Excerpts from Living Large
Children are constantly reminding their parents of their light-speed passage from infancy to adolescence. Outgrown clothes, loose teeth, and first days of school are common milestones, but Rebecca Robertson and Marco Pasanella’s son, Luca, 5, announced his transition from toddler to schoolboy in a more creative way. “He began coming home from school each week with a folder full of art,” Rebecca says. “All of a sudden he was producing at a very rapid pace!”
For Rebecca, deputy decorating editor at Martha Stewart Living, and Marco, a designer and owner of the couple’s wine store, Pasanella and Son Vintners, the influx of new works suggest- ed more than his penchant for painting: Luca was outgrowing not just the clothesline they were using to display his art, but many elements of their family home.
Although it had been only a few years since they renovated their New York City loft (chronicled in the September 2008 issue of Living, below), the couple decided to make some adjustments to accommodate their growing son. Because the space, a former shipbuilder’s warehouse, is wide open and low on closets, Rebecca and Marco knew they had to be strategic about storage. “We’ve always needed storage that is useful and beautiful, because it’s not going behind closed doors,” Rebecca says.
The first order of business was dealing with the spillover of toys from Luca’s 126-square-foot room. To make space for clothes and art supplies in his tiny bedroom, Rebecca decided to carve out a play space for all of Luca’s toys, plus a tire swing, in the loft’s living room. “We spend so much time out there—eating, entertaining, reading,” she says. “I wanted to give him space to grow and express himself in the ‘adult’ area.” Toys were separated into wooden crates, which Rebecca painted in a spectrum of blue hues and placed in open shelving to create a graphic statement on the wall.
In other parts of the loft, the couple encouraged Luca’s burgeoning independence by adding such elements as kid-height hooks for him to hang his coat and a low drawer where he can access his dishes. To foster his creative streak, they set up a small arts-and-crafts station in his bedroom. Rebecca and Marco often pull up a vintage school chair and work alongside him.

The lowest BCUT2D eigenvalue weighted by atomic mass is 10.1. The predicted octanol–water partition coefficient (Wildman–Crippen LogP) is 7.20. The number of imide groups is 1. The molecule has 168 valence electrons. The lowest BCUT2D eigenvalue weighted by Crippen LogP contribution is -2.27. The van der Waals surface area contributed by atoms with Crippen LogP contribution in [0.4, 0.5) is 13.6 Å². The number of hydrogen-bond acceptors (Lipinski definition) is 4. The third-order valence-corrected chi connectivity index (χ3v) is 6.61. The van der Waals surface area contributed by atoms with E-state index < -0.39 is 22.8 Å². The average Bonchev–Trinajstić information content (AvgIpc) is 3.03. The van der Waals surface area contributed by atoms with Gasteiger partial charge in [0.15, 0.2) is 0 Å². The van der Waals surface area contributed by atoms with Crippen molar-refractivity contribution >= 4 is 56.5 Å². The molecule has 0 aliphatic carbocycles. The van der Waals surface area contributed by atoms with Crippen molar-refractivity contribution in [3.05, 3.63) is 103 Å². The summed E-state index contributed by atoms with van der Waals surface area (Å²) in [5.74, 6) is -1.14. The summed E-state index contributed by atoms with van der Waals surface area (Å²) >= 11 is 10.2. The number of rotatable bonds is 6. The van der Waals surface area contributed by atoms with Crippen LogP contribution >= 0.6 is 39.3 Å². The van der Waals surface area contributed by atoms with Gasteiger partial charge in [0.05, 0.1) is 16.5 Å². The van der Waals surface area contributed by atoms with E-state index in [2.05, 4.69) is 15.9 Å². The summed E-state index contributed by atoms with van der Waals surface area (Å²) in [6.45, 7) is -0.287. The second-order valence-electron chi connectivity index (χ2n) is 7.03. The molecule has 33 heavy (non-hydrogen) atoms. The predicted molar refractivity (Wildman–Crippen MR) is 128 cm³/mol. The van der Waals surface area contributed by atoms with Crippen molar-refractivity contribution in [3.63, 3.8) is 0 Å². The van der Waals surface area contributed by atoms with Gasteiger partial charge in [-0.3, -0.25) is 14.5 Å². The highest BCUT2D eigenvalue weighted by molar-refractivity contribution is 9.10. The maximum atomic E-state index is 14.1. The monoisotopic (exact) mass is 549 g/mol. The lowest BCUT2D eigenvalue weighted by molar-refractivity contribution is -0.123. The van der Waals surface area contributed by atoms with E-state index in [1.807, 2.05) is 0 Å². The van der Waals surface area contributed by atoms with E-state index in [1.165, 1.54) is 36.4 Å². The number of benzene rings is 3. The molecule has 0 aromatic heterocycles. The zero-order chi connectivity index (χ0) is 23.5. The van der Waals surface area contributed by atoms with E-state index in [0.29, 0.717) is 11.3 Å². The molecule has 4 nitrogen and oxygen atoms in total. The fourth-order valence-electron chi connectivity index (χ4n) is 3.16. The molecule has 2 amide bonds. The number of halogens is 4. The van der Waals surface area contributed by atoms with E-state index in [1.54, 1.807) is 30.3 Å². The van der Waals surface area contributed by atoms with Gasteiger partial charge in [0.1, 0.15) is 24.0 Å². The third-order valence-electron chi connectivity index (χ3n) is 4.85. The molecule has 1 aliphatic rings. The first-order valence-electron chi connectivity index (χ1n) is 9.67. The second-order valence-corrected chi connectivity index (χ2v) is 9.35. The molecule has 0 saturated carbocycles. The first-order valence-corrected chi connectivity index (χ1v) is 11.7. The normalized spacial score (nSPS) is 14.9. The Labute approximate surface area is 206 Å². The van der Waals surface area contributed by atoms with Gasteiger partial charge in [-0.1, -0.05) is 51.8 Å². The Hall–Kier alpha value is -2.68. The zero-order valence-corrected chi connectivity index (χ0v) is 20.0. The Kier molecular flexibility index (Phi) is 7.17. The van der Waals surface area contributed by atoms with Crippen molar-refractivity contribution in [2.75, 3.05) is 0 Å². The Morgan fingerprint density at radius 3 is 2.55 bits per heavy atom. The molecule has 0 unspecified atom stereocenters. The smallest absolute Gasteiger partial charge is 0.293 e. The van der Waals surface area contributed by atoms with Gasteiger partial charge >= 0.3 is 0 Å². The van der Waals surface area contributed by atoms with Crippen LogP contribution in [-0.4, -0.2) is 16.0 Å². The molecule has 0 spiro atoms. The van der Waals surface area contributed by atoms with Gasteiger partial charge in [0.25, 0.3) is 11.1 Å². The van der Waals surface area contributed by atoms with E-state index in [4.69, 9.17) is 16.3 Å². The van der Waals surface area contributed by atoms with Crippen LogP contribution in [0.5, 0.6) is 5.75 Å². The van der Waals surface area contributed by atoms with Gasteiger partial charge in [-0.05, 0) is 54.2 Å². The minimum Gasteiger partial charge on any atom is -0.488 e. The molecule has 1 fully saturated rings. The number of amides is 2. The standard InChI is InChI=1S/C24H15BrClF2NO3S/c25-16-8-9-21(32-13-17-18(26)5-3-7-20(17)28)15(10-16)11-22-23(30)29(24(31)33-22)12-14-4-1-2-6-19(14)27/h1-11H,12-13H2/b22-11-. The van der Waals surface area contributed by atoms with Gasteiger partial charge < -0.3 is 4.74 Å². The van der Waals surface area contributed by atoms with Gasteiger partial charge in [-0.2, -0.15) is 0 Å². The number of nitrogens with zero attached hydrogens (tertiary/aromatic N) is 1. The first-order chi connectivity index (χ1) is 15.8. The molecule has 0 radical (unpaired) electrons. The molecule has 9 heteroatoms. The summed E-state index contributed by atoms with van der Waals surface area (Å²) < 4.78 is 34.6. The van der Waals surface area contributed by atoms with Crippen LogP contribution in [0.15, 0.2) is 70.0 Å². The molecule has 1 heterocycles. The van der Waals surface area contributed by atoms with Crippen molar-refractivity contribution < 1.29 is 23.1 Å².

“Drawing together is nice to do before bed because it calms him down,” Rebecca says.
As for that expanding art port- folio, a yellow lattice grid was installed along one of Luca’s bed- room walls for his drawings. “He’s still in the free-form stage right now,” Rebecca says. “But the wall could just as easily hold black- and-white prints.” If Luca’s artistic ambitions hold up, it’s just a matter of time before it does.
Rebecca’s Web picks
Our decorating editor’s favorite online sources for kids’ rooms
ikea.com It’s great for affordable kids’ furniture, but many of its adult pieces also work well in kids’ spaces. I also love the graphic linens.
nonchalantmom.com This Rhode Island parent sells chic kids’ room accessories and clothing, and writes an inspiring blog.
montessori-n-such.com Many of the toys on this site, such as the natural lacquered tower, are beautiful enough to display as sculpture.
clementineart.com I’m a big fan of these natural, nontoxic art supplies—if Luca takes a bite of one of the crayons, I don’t have to worry.
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House Beautiful, February 2011
Martha Stewart Living, September 2010
Manhattan, July-August 2010
Manhattan, May-June 2010
Oh So L.A. — For Better and For Worse
Globe & Mail (Toronto), May 1, 2010